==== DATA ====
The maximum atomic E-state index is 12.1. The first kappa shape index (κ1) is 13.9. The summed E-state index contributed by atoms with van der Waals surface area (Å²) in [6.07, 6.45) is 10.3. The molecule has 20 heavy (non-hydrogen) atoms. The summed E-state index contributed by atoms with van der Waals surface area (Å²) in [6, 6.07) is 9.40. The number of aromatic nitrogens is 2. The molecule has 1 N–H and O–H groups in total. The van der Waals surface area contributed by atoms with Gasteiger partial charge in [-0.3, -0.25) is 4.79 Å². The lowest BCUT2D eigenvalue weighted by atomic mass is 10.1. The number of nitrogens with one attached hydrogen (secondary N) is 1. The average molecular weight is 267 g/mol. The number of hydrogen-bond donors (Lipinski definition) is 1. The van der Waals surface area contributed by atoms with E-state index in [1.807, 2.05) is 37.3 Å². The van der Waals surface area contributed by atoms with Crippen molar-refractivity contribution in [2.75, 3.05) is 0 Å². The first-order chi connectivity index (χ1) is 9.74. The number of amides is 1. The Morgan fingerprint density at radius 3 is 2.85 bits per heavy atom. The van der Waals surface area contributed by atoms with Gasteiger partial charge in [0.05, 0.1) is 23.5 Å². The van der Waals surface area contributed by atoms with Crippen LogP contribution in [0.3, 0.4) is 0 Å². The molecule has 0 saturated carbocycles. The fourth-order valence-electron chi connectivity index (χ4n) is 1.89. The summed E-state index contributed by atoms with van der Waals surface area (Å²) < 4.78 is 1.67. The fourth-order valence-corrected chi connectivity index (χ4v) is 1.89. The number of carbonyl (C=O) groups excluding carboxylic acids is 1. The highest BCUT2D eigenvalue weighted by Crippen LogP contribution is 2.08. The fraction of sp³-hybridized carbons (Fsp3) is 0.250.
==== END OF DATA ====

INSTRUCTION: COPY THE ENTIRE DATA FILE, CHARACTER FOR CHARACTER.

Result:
The maximum atomic E-state index is 12.1. The first kappa shape index (κ1) is 13.9. The summed E-state index contributed by atoms with van der Waals surface area (Å²) in [6.07, 6.45) is 10.3. The molecule has 20 heavy (non-hydrogen) atoms. The summed E-state index contributed by atoms with van der Waals surface area (Å²) in [6, 6.07) is 9.40. The number of aromatic nitrogens is 2. The molecule has 1 N–H and O–H groups in total. The van der Waals surface area contributed by atoms with Gasteiger partial charge in [-0.3, -0.25) is 4.79 Å². The lowest BCUT2D eigenvalue weighted by atomic mass is 10.1. The number of nitrogens with one attached hydrogen (secondary N) is 1. The average molecular weight is 267 g/mol. The number of hydrogen-bond donors (Lipinski definition) is 1. The van der Waals surface area contributed by atoms with E-state index in [1.807, 2.05) is 37.3 Å². The van der Waals surface area contributed by atoms with Crippen molar-refractivity contribution in [2.75, 3.05) is 0 Å². The first-order chi connectivity index (χ1) is 9.74. The number of amides is 1. The Morgan fingerprint density at radius 3 is 2.85 bits per heavy atom. The van der Waals surface area contributed by atoms with Gasteiger partial charge in [0.05, 0.1) is 23.5 Å². The van der Waals surface area contributed by atoms with Crippen LogP contribution in [0.3, 0.4) is 0 Å². The molecule has 0 saturated carbocycles. The fourth-order valence-electron chi connectivity index (χ4n) is 1.89. The summed E-state index contributed by atoms with van der Waals surface area (Å²) < 4.78 is 1.67. The fourth-order valence-corrected chi connectivity index (χ4v) is 1.89. The number of carbonyl (C=O) groups excluding carboxylic acids is 1. The highest BCUT2D eigenvalue weighted by Crippen LogP contribution is 2.08. The fraction of sp³-hybridized carbons (Fsp3) is 0.250.